Introduction to the Next Generation Dexcom CGM Technology

Jake Leach (Dexcom, San Diego, CA)

Dexcom SVP Mr. Jake Leach shared two new updates on the pipeline: (i) the next-gen follow-on to G5 in Europe will not be called “G6” (it goes beyond the US version of G6 to include “additional features”); and (ii) there is ongoing work to integrate smart pens with Dexcom’s G5 app, Clarity, and Share (two pictures included for the first time). We also heard enthusiasm for smartwatches, and new adhesive study results. Mr. Leach’s closing comment summarized the pipeline vision nicely: “Imagine a world where fingersticks are completely eliminated, CGM is the first tool for all newly diagnosed patients, and insulin delivery is optimized using CGM-integrated smart pens and automated insulin delivery systems.” See the details below!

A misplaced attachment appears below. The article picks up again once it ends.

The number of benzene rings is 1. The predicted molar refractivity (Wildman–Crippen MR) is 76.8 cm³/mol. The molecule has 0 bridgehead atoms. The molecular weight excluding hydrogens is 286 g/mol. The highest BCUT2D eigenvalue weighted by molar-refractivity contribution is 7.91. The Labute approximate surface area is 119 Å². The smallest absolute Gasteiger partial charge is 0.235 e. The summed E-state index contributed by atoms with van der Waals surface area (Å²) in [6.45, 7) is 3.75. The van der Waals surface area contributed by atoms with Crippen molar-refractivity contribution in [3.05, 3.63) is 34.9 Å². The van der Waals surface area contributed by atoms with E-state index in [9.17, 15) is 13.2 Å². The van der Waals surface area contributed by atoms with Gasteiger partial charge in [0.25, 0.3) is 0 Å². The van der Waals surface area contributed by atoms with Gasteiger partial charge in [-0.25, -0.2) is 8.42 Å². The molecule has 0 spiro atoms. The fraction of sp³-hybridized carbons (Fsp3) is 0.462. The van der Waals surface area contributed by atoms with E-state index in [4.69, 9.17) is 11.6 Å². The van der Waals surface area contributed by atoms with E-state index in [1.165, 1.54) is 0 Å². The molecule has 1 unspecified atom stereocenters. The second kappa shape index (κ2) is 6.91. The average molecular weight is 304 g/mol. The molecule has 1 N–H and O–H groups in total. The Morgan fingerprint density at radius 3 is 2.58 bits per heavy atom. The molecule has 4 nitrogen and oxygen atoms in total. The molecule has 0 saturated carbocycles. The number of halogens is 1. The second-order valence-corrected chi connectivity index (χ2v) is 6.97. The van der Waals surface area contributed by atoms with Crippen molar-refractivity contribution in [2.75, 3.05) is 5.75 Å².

• In discussing the next-gen pipeline for the EU audience, Mr. Leach did not once use the term “G6.” He revealed in Q&A (we asked!) that the EU follow-on to G5 will actually not be called “G6” – it will have “additional features” beyond the US version of G6. (The latter will be submitted to the FDA by the end of this month and include 10-day wear, one calibration per day, a one-button inserter, a 30% smaller profile wearable, and acetaminophen blocking.) Mr. Leach confirmed that the next-gen Dexcom product for Europe “depends on regulatory and clinical studies,” suggesting it is indeed still in progress. We’d infer factory calibration is a clear additional EU feature for the G5 follow-on, given all the mentions of it in the pipeline (e.g., showing the G6 pre-pivotal data from DTM 2016). We’d guess 14-day wear is also in the cards, as there was a separate mention of this today (“we are now examining sensor performance out to 14 days”) and previous expectations for G6/Verily. Both features are strategically smart for Dexcom to incorporate in the immediate next-gen in Europe, as it must stay competitive with Abbott’s 14-day, factory calibrated FreeStyle Libre – waiting a bit of time to get these features in makes sense. We’re not sure what other “additional features” will be included, though Mr. Leach did discuss a new sensor adhesive we’ve never heard about before (more below). In the US, 14-day wear and factory calibration are expected in the first-gen Dexcom/Verily product (timing update to come in the 3Q17 call).